misterpeter

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I must admit that I had not as yet considered aluminium of any kind for fittings and attachments, though I will be making the tanks and other non-stressed items in ally. Interesting idea, which would offset the weight disadvantage of a wood versus steel build, but I don’t think that it would work, especially where high tension and elongation and compression of bolt holes are concerned? I could be wrong, of course, so please correct me!
 

TFF

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I lifted this

Austenitic stainless steels can be produced to be very soft with a yield strength of about 200 MPa and they can be strengthened by cold working, which can raise the yield strength by up to a factor of ten. Unlike ferritic alloys, they can retain their ductility at cryogenic temperatures and their strength at high temperatures. Their corrosion resistance can range from regular everyday use to highly specified use such as in boiling seawater. Despite their superiority among stainless steels, austenitic steels have inferior resistance to cyclic oxidation compared to ferritic alloys and they are also susceptible to stress corrosion cracking. The endurance limit of austenitic steels is lower (~30% of their tensile strength) than ferritic steels (~50 - 60% of their tensile strength) which means they are more prone to fatigue failure.


Except for reading pre WW2 plans, I have never seen a regular homebuilt not specify 4130 for sheet. ULs sure, but not heavy planes. But what you are asking is really a simple engineering problem. Figuring out the stresses and matching the size of material you picked to pull it off. If it needs to be 1/2” thick, it’s probably not the best choice.
 

BBerson

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However, I have never found it stated that 4130 should be used for the fittings! That is the main point of the question here.
The steel is listed on the plans or factory approved drawings. Normalized or annealed 4130 or 1025 sheet usually.
Much easier to drill, saw, and weld and purchase in all sizes than stainless.
 

misterpeter

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I do have the choice to build as original in ‘metal’, and the welding is not a problem for me. I have not yet decided, but despite the weight and cost disadvantage of wood, it has other properties that make it more attractive to me: It is a lot ‘softer’ to fly and absorbs sound, vibration and shock a great deal better… regarding the stainless, I get it for scrap price and can cut, bend and weld at work, which would be ‘convenient’. My boss would kill me if I brought 4130 in to cut or work on!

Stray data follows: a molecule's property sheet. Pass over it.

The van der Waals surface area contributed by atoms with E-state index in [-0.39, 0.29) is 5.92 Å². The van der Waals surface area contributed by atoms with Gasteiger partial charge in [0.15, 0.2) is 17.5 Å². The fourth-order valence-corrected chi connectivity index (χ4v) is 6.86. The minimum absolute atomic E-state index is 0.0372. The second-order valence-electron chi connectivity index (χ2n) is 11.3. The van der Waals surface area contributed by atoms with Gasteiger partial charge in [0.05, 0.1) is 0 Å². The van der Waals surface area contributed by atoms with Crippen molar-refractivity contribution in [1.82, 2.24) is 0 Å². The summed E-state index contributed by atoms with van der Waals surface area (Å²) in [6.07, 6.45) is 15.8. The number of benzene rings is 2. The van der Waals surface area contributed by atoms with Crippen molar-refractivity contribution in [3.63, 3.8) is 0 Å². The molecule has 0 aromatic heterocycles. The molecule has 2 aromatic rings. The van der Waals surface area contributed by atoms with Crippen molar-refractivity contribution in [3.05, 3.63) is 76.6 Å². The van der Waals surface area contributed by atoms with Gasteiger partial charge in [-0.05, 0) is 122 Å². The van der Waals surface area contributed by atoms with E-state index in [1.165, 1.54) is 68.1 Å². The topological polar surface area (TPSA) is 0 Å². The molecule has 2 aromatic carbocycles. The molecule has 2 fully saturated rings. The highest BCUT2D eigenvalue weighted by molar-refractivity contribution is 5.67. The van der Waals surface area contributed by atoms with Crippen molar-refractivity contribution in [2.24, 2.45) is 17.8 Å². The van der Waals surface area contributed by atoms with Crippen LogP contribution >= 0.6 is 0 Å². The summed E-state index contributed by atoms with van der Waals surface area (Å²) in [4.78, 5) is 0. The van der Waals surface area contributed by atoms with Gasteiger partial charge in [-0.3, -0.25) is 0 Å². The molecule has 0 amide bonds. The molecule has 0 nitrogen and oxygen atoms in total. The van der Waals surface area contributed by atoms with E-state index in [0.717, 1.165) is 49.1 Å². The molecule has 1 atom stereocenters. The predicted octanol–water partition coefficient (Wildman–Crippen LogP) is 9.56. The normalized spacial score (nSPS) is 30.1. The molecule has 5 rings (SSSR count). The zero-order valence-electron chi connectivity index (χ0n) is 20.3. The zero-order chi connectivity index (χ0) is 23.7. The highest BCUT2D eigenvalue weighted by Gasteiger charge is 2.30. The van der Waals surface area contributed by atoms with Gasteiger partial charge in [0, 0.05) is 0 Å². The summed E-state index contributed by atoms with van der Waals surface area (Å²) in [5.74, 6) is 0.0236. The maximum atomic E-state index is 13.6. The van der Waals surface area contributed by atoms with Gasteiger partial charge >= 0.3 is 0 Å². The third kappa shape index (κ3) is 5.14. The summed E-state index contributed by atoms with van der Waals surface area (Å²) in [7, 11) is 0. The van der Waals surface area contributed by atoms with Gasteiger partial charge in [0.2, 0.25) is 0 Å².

Mad MAC

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The only issue with using stainless is that if it is welded, the region of the heat effected zone loses the strengthening gained by being cold worked. That issue can be accounted for in the part detail design. What hardness grades are you using, Aerospace 304 can come in annealed, 1/4 hard, 1/2 hard, 3/4 hard and full hard.

There are other European near equivalents to 4130, a couple i dealt with are 25CD4 and 15CDV6 (1.7734), the later being superior to 4130 but doesn't appear to be used in aerospace without heat treatment, post welding.
 

misterpeter

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If I were to build in steel, I would of course be welding the nearest equivalent… That I can do where I’m going to be building (not found a suitable workshop yet :( ) When I get the chance for a good going through the drawings, I will find out all about the fittings and which ones are needed for the chosen main construction.
My biggest problem, being now in Germany will be sourcing all the parts that I cannot make myself without special equipment… I am also an apprenticed foundry patternmaker, but I don’t want to go to those lengths - yet!
 

TFF

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What special equipment is needed to make a Cub? If there is some class of airplane that makes sense to do it in wood, that would be a good reason.

Once done, the traditional made one will always be worth more. You also can’t be as hard on a wood as a steel one. I have some internet Bucker Jungmann plans in wood. It’s uninspiring. Lots of show and no go. No Bucker for sure.

What wood would you build it from? The price of airplane wood is crazy and hard to get. I’m a wood fan for the right things, not for everything.